(3) The Adult corresponds to the “ego.” The voice of reality in our mind attempts to reconcile the conflict between the child and the parent.

This is a handy tool to analyze many of the conflicts we endure, and to posit a solution. For instance, the Parent says we don’t practice enough because the Adult says that we must seek perfection. The Child wants to have another cookie and go to sleep.

Or, my parent says that I need to work on this Blog, and my Child says to play another game of Internet Spades. My Adult is particularly weak, so, more often than not, the Child wins out.

Here’s another one. The Parent is fearful of humiliation if we perform our art in front of others, and so the Child is happy to take flight to escape the fear. Thus we run away from the possibility that we perform in public.


What is an Adult to do?

Let me offer a glimpse of something that may be of value to the Adult in resolving the conflict between the Child and the Parent, to the end of moving out into public performance.

Dave Goggin was VP of Data Processing at Gulf Oil Corporation in Houston, Texas up until Chevron purchased the company back in the 1980s. I was fortunate enough to know Dave socially through our joint involvement in square dancing and clogging.

Dave had many roles to play in the day-to-day operations of the Data Processing division. At the time, Dave’s division printed 2.2 million credit card statements a month. He had over two hundred employees to manage. He wore many hats. To keep it all straight, he shared with me the fact that each morning, as he sat on the pot, he read through his personal planning calendar to see what needed to be done at work that day. He said that he would check on a department first thing when he got there, call a field office at nine AM, pick a fight with an employee at 10am so he could fire him, speak at a board room luncheon at 11:30 am regarding changes in billing information in two Western states, go back to his office at 1 pm and close the door for a nap… you get the picture.

He really got my attention about that ‘task’ on his calendar of starting a fight. Other than knowing that he was a Marine radio operator and prisoner of war in the Korean conflict, I never perceived a single mean fiber in his body. Sure enough, Dave told me that work was a lot like acting. He had different roles to play, and he was a ‘real good’ actor. He would fulfill the role of supervisor at 8 am, play the part of a friendly voice on the phone at 9 am, act like a tough guy at 10 am, become a news anchor at 11:30 am, and so on. Driving home at night, he practiced his acting skills while fulfilling the role of courteous Houston driver, which, he intimated, was particularly difficult for him on those days of the week that end in -day.

Dave told me that “All the world’s a stage, And all the men and women merely players.” You act. Even when you don’t want to. Very Adult. …and it seems as if I’ve heard that quote before…

So, the Adult may use the ‘thespian arts’ to reconcile the Child and the Parent. The Adult may now motivate us to behave in such a manner to change us for the better, to cause us to take actions that will improve us, and the world, for the better.

So you have art within you. You are made in your Creator’s Image, so, obviously, a portion of that Image is to be creative.  You make music, dontcha?

You must ‘do’ something to release that art, to give it an existence in the real world. Just as a sculptor sees a statue trapped inside the block of stone, or the wood carver sees the finished carving inside the block of wood, you have a song, a riff, a melody, a chord progression, a lyric that MUST be released. You are powerless to do otherwise. In the current context, you pick up a guitar and create melody, rhythm, lyrics, and/or accompany someone else going the same musical direction as you.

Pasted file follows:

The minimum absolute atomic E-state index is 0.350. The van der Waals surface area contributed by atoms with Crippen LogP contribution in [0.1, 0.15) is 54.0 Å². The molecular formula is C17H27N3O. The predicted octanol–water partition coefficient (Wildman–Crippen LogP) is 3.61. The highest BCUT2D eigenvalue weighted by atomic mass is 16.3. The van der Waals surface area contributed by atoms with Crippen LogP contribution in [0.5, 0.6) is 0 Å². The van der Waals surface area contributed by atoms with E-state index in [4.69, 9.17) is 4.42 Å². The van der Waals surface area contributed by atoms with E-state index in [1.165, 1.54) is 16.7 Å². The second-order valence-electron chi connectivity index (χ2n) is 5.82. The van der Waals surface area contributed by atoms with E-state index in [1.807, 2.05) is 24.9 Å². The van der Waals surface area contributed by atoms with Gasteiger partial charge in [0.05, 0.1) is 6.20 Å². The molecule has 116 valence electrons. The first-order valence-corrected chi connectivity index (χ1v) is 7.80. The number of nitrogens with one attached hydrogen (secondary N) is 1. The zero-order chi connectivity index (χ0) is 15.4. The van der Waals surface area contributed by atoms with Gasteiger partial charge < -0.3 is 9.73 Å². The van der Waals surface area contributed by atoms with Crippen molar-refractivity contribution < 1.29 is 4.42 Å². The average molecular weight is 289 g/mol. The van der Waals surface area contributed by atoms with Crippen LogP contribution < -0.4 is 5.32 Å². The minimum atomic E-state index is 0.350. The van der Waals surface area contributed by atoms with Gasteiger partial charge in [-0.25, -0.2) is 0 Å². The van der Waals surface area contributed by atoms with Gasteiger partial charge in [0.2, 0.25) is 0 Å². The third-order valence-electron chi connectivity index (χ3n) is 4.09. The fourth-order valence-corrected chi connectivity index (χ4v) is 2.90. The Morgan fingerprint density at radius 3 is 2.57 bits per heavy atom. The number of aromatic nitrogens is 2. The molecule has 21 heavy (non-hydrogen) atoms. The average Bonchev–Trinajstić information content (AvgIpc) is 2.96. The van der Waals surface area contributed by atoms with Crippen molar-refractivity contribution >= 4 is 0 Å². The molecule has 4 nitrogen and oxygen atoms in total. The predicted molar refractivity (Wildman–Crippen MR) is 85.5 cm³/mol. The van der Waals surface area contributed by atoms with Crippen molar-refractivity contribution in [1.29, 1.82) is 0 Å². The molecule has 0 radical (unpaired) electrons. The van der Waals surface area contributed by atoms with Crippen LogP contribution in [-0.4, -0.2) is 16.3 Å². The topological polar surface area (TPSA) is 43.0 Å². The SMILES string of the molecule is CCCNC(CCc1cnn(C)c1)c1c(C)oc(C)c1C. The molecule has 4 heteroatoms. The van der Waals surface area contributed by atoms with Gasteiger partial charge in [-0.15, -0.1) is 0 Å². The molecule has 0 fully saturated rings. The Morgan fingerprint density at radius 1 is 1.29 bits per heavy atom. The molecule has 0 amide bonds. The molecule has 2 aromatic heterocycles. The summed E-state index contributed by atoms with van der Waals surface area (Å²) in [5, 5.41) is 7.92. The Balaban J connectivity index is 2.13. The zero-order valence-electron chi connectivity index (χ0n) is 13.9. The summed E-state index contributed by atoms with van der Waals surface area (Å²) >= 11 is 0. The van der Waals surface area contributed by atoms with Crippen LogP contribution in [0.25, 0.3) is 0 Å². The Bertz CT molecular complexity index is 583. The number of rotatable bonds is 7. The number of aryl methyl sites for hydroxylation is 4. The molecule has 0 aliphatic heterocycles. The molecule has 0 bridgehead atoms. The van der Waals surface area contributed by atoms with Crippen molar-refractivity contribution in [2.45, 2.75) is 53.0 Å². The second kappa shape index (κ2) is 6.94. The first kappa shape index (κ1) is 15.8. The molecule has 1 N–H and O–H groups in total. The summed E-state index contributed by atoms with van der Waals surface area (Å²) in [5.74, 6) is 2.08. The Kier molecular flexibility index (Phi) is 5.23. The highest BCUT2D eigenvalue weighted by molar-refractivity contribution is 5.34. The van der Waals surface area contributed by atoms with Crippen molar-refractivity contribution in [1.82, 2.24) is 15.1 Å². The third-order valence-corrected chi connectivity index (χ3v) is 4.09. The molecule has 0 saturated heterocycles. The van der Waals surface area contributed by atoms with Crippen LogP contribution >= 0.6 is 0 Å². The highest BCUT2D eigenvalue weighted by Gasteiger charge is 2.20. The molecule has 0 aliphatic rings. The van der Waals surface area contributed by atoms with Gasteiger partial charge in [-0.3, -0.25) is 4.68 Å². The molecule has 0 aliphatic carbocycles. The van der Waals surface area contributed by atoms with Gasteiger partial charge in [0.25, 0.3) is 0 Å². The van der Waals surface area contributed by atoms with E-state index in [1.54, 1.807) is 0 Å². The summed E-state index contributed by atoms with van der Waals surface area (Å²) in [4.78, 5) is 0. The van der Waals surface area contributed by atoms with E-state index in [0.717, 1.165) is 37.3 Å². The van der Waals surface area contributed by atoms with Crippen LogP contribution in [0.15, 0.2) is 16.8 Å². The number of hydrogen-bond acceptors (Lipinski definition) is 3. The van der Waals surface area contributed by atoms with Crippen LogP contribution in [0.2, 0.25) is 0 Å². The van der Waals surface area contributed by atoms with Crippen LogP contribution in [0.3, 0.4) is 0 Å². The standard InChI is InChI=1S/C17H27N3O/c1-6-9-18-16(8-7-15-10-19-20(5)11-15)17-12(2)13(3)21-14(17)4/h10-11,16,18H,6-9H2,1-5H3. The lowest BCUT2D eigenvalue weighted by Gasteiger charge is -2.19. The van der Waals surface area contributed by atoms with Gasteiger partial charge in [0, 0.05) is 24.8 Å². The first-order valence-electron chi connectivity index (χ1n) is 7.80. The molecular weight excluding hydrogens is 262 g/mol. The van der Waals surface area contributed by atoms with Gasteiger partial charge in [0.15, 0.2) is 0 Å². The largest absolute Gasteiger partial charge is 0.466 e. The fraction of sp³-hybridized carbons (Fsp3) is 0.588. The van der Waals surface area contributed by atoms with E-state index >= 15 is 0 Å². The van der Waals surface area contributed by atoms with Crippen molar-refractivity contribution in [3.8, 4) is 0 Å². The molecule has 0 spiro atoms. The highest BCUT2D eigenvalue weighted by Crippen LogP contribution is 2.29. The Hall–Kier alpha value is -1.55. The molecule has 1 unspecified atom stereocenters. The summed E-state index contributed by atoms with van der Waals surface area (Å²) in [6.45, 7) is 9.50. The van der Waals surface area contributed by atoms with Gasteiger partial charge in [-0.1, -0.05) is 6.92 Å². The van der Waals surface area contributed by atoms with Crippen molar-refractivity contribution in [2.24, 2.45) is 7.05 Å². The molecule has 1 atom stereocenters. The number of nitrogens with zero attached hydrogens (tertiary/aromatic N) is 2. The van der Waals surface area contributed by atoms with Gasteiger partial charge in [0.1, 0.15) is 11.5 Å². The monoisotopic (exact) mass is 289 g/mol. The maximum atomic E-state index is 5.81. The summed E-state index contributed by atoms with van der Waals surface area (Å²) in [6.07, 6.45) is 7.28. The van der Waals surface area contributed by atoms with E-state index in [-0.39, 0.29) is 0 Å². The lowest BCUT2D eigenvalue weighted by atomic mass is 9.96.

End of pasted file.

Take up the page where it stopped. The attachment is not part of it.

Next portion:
Now you have created the art. What are you going to do with it?  The Adult creates a New Guitarist Person.

My premise in this blog post that you must perform your melody, rhythm, and lyrics for someone else to see. To do otherwise is to hide your art under a basket. Your creation is, by definition, a candle, a point of light, a piece of love. It is something good and of value. This is a dark world, and can use all the light, all the candles, all the love, we can muster.

Further, the act of sharing, of giving, changes you. I don’t mean that your bank account gets larger because you are booked for a hundred dates around the world in the coming year, although it would be cool to find out what that feels like, but rather, your soul is nourished by the act of giving away your art, your creation.

Don’t ask me how this works. The old saying goes like this: in the baseball game of life, you can’t really play ball wearing two catchers mitts. There is a time to catch the ball, and there is a time to throw the ball to someone else, for their benefit and for the good of your team. This, herein is the benefit of performance. Giving has a bigger spiritual effect on the giver than on the audience.                                                                                                                                       2013-03-03_14-13-48_680

To get over the threshold from introversion to giving, the Adult must construct a new theatrical character, and give that theatrical character a purpose, dialog, musical chops, and the opportunity to hone thespian skills. Plainly stated, you are the men and women on the stage. You are the playwright. You are creating not just music, but the character to play that music.  As the creator, you arrange rehearsals, costuming, find a stage, props, lighting, equipment, and promotional opportunities that will allow this new theatrical character.

Haven’t you dressed up for Halloween?  Or participated in the annual “Talk Like A Pirate Day?”

What I’m talking about is creating a new character.  This character plays guitar.  This character has a name (not your real name) and a costume.   You are now “Doing Business As” someone else.  Ever heard of Slash?  The Edge?  Zakk Wilde?  Piggy D?  Their mama didn’t give them their names.

That new person is who goes out in public.  That new person gets the stage fright, not you.

Yeah, that works.  Get out there and let’s see what you’ve got, New Guitarist Person!